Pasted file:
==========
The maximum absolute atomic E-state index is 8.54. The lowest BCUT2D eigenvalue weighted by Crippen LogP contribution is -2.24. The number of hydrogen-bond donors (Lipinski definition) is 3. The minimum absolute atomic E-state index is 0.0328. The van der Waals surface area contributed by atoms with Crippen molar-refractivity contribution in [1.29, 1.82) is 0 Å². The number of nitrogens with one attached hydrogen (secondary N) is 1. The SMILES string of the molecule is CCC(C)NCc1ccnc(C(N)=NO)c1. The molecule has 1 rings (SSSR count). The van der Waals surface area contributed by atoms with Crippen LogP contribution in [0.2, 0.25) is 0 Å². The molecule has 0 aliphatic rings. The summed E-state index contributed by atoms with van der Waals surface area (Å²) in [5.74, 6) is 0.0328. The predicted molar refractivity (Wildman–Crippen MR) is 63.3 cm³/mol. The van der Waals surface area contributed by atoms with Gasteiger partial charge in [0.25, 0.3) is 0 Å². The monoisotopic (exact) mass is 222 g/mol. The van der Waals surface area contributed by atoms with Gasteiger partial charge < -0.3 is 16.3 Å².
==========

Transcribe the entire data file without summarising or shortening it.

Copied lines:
The maximum absolute atomic E-state index is 8.54. The lowest BCUT2D eigenvalue weighted by Crippen LogP contribution is -2.24. The number of hydrogen-bond donors (Lipinski definition) is 3. The minimum absolute atomic E-state index is 0.0328. The van der Waals surface area contributed by atoms with Crippen molar-refractivity contribution in [1.29, 1.82) is 0 Å². The number of nitrogens with one attached hydrogen (secondary N) is 1. The SMILES string of the molecule is CCC(C)NCc1ccnc(C(N)=NO)c1. The molecule has 1 rings (SSSR count). The van der Waals surface area contributed by atoms with Crippen LogP contribution in [0.2, 0.25) is 0 Å². The molecule has 0 aliphatic rings. The summed E-state index contributed by atoms with van der Waals surface area (Å²) in [5.74, 6) is 0.0328. The predicted molar refractivity (Wildman–Crippen MR) is 63.3 cm³/mol. The van der Waals surface area contributed by atoms with Gasteiger partial charge in [0.25, 0.3) is 0 Å². The monoisotopic (exact) mass is 222 g/mol. The van der Waals surface area contributed by atoms with Gasteiger partial charge < -0.3 is 16.3 Å².